The captain of the bodyguard took [captive] Seraiah the chief priest, Zephaniah the second priest, and the three doorkeepers [of the temple]. And from the city [of Jerusalem] he took an officer who was in command of the men of war, and five men from the king’s personal advisors who were found in the city, and the scribe of the captain of the army who mustered the people of the land [for military service] and sixty men from the people of the land who were found in the city. Nebuzaradan the captain of the bodyguard took them and brought them to the king of Babylon at Riblah. Then the king of Babylon struck them down and killed them at Riblah in the land of Hamath [north of Damascus]. So Judah was taken into exile from its land.
Gedaliah Made Governor
Now over the people whom Nebuchadnezzar king of Babylon had left in the land of Judah, he appointed [as governor] Gedaliah the son of Ahikam, the son of Shaphan. When all the captains of the forces, they and their men, heard that the king of Babylon had appointed Gedaliah governor, they came with their men to Gedaliah at Mizpah, namely, Ishmael the son of Nethaniah, and Johanan the son of Kareah, and Seraiah the son of Tanhumeth the Netophathite, and Jaazaniah the son of the Maacathite. Gedaliah swore [an oath] to them and their men, and said to them, “Do not be afraid of the servants (officials) of the Chaldeans. Live in the land and serve the king of Babylon, and it will be well with you.”
But in the seventh month Ishmael the son of Nethaniah, the son of Elishama, of the royal family [who had a claim to be governor], came with ten men and struck and killed Gedaliah and the Jews and the Chaldeans who were with him at Mizpah. Then all the people, both small and great, and the captains of the forces set out and went to Egypt; for they were afraid of the Chaldeans (Babylonians).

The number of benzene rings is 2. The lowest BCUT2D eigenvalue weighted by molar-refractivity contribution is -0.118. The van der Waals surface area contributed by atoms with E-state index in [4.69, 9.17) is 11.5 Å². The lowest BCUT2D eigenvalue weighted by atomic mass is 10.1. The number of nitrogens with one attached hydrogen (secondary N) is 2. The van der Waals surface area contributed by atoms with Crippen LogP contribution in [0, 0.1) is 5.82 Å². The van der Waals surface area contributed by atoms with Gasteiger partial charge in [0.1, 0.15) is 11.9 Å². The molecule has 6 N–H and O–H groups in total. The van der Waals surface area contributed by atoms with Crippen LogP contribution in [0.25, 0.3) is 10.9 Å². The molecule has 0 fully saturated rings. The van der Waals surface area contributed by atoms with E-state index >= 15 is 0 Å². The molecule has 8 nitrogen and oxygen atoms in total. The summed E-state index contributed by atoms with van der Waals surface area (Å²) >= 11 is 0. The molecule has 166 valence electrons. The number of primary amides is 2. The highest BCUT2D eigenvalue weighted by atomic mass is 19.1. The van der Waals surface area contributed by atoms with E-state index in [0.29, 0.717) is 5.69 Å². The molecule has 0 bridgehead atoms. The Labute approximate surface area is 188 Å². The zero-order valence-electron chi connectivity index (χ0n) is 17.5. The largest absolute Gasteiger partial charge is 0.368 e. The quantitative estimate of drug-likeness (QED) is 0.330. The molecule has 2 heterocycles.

Now it came about in the thirty-seventh year of the exile of Jehoiachin king of Judah, on the twenty-seventh day of the twelfth month, that Evil-merodach king of Babylon, in the year that he became king, showed favor to Jehoiachin king of Judah and released him from prison; and he spoke kindly to him and set his throne above the throne of the [other] kings [of captive peoples] who were with him in Babylon. Jehoiachin changed his prison clothes [for palace garments] and he dined regularly in the king’s presence for the remainder of his life; and his allowance, a continual one, was given to him by the king (Evil-meridach), a portion every day, for the rest of his life.
- 2 Kings 25:4 The Chaldeans were the dominant people in Babylonia. Originally from a small part of southern Babylonia near the head of the Persian Gulf, they were an aggressive tribe and completely controlled the country after 625 b.c. Babylon was their capital city and became the scholarly and scientific center of western Asia. The words “Chaldean” and “Babylonian” are used interchangeably.